Repairing Tarnished Reputations
Legal marijuana usage and decriminalization laws have led many to wonder what will happen to the people serving time for marijuana crimes and those with criminal records for previous arrests. Each state must manage the issue for themselves. In California, for example, attorneys can work to have felony convictions reduced to misdemeanors. The change would help many to experience reduced sentences, lower fines, and the potential to clear their record.
States with decriminalization laws have also begun to expunge or seal the records of past offenders if the crimes were for possession of cannabis amounts related to personal use only. Charges that included trafficking, gun charges, or other criminal violations do not receive the same treatment.
Some states continue to work to help those with prior charges. Alaska senator Tom Begich introduced SB8 in 2019. The bill would restrict access to the criminal records of anyone charged with only a marijuana crime that involved less than an ounce of the drug. The legislation is still on hold as Begich and others work to increase support for the bill.
Hesitant to Accept
Decriminalization and legalization remain a goal for pro-cannabis groups in several states. South Dakota, Nebraska, and Idaho do not allow any use of cannabis for any reason. South Carolina, Kansas, Mississippi, and Texas among others allow only the use of low-THC CBD oil. Alabama, once one of the most restrictive states did pass legislation in the spring of 2020 to allow medical marijuana usage.
Kansas legislators continue to fight for medical marijuana approval despite the failure of its passage in June of 2020. Idaho may have legislation on its November 2020 ballot after a federal judge ruled the complication of the COVID-19 pandemic made it impossible for the advocates to secure the petition signatures they needed. Tennessee has passed legislation that will make marijuana legal for medical use if it becomes legal under federal law.
Federal Charges Possible
Federal laws are a concern for everyone in the United States involved with medical or recreational cannabis. Marijuana maintains a Schedule I controlled substance classification under the Controlled Substances Act. Anyone that possesses, grows, sells, or otherwise distributes marijuana – even when done under the laws of their state – could still face federal charges.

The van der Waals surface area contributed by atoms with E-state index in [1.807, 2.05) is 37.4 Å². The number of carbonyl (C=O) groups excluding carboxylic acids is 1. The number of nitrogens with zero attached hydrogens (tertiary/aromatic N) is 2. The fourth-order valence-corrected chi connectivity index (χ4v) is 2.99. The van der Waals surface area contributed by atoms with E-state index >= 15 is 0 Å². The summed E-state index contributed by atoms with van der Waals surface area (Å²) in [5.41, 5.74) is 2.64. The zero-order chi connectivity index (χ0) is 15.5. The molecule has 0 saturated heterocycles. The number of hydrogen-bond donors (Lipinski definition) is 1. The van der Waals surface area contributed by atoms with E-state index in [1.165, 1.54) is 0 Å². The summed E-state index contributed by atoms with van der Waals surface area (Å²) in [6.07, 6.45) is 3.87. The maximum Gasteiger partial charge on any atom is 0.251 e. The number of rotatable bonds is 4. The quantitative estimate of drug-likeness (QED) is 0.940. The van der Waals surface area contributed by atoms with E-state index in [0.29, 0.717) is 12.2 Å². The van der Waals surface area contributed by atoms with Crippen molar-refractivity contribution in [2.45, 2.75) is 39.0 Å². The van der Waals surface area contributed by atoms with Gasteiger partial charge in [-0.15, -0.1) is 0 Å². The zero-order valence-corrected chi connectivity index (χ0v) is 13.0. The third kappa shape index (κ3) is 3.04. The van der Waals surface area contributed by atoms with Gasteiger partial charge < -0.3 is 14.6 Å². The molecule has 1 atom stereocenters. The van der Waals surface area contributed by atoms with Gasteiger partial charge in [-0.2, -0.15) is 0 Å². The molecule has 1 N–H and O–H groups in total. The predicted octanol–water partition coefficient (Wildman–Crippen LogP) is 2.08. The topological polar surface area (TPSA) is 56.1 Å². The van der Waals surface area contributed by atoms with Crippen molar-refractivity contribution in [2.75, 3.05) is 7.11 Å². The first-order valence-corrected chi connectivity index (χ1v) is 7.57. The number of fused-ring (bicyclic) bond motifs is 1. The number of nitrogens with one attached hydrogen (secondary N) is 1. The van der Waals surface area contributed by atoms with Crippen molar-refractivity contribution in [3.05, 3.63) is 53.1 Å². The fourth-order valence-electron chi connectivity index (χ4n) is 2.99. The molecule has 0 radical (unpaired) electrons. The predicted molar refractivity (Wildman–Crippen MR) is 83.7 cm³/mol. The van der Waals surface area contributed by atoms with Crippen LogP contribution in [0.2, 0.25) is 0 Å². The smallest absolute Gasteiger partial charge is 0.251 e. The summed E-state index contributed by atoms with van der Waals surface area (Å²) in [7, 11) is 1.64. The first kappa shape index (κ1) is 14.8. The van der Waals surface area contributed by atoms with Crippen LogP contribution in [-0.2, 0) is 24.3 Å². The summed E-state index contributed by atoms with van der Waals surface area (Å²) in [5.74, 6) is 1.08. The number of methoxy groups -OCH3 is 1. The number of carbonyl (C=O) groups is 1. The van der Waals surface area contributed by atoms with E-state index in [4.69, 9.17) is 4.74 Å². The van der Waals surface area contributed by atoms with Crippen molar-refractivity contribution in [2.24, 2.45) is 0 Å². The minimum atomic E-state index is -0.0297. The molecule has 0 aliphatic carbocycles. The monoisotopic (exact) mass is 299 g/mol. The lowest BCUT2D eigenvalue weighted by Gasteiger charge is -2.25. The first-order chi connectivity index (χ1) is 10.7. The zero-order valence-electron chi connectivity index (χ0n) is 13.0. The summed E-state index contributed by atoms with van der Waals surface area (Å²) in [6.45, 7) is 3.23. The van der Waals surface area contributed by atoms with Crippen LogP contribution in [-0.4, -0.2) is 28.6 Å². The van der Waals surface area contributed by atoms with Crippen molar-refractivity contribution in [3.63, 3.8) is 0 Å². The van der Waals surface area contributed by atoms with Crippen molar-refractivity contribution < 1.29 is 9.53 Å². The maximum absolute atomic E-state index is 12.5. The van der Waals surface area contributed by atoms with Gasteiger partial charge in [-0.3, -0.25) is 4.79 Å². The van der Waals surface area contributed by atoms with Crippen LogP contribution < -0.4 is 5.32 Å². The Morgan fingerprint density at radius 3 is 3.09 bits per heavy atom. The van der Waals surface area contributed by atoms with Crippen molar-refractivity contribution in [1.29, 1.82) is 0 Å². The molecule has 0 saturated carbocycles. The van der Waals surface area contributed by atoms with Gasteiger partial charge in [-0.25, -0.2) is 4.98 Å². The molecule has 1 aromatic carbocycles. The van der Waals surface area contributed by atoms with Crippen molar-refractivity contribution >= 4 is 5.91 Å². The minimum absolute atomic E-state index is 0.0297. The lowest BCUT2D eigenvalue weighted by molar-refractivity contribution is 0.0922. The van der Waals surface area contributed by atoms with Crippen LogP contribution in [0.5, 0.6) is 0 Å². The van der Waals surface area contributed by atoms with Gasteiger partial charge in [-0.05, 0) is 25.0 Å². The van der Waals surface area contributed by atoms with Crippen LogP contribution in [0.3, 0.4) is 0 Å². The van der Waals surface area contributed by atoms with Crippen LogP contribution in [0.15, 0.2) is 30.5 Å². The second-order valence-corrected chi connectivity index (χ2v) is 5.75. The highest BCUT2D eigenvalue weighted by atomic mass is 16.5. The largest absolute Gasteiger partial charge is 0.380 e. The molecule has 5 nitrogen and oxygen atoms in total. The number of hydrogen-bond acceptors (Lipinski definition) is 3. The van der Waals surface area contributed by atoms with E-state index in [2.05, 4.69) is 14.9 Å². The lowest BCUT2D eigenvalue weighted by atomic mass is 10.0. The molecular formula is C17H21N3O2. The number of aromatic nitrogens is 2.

State and local law enforcement have rarely involved federal authorities. Additionally, since 2014, the Department of Justice has not been allowed to use its funds to intervene in the establishment of state medical marijuana laws. The roadblock is due to the Rohrabacher-Farr or CJS amendment. The amendment only remains effective with approval from congress each year.
The complications from a federal charge of marijuana possession or sales could include an inability to buy a gun or the seizure of any money from marijuana sales once they are deposited into a federal bank. Cannabis users could also experience legal discrimination for housing rentals, employment opportunities, and more.
Marijuana legalization continues to become more accepted every year. Studies show that two-thirds of Americans approve of legalization. An astounding 91 percent believe it should stay available for medicinal use. Only 8 percent want it made illegal for all uses. The backing of most citizens makes it believable that any future changes in marijuana laws will favor those who advocate for its use.